Chapter 4Extreme Value Theory: An Introductory Overview

Isabel Fraga Alves1 and Cláudia Neves2

1CEAUL, University of Lisbon, Portugal

2CEAUL, Portugal and Department of Mathematics and Statistics, University of Reading, United Kingdom

“It seems that the rivers know the theory. It only remains to convince the engineers of the validity of this analysis.”

–Emil Julius Gumbel (1891–1966)

4.1 Introduction

In this chapter we give an introduction to the most important results in extreme value theory (EVT) with a flavor of how they can be applied in practice. EVT is the theory underpinning the study of the asymptotic distribution of extreme or those rare events, which can be considered huge relatively to the bulk of observations. Relying on well-founded theory on which parametric or semiparametric statistical models are built for handling with rare events, EVT is the adequate theory for modeling and measuring events which occur with a very small probability. EVT has proven to be a powerful and useful tool to describe atypical situations that may have a significant impact in many application areas, where knowledge of the behavior of the tail of the actual distribution is in demand. The main objective is to tackle the problem of modeling rare phenomena with large magnitude, hence lying outside the range of the available observations (out-of-sample).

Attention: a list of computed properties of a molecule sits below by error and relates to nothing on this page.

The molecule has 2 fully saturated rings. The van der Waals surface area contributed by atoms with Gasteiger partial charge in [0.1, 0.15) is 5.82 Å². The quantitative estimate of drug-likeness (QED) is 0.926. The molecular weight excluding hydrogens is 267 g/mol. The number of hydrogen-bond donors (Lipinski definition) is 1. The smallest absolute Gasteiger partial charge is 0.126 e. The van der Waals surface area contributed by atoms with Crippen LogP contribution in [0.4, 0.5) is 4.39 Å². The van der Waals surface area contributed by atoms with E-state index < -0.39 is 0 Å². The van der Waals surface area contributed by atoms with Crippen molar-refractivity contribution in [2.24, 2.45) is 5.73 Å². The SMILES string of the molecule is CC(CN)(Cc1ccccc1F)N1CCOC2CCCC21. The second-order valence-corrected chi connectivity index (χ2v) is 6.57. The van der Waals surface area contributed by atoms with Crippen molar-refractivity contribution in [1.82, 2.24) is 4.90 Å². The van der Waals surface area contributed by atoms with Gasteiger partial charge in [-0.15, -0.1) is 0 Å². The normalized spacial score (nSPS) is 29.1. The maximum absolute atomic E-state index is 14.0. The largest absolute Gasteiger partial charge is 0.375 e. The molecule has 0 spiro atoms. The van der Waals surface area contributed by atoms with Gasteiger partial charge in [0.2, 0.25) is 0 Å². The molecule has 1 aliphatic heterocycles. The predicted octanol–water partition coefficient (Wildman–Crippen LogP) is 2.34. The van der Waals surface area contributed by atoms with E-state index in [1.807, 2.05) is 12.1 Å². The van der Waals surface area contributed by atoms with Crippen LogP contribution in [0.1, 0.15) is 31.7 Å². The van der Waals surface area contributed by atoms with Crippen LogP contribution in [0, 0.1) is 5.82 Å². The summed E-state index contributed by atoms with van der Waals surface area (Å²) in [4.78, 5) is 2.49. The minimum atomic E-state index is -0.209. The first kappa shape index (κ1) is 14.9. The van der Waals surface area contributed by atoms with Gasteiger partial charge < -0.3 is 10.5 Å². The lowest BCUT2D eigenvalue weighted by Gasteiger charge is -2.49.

The typical question we would like to answer is

If things go wrong, how wrong can they go?

which in a certain sense is the mitigation attitude ...

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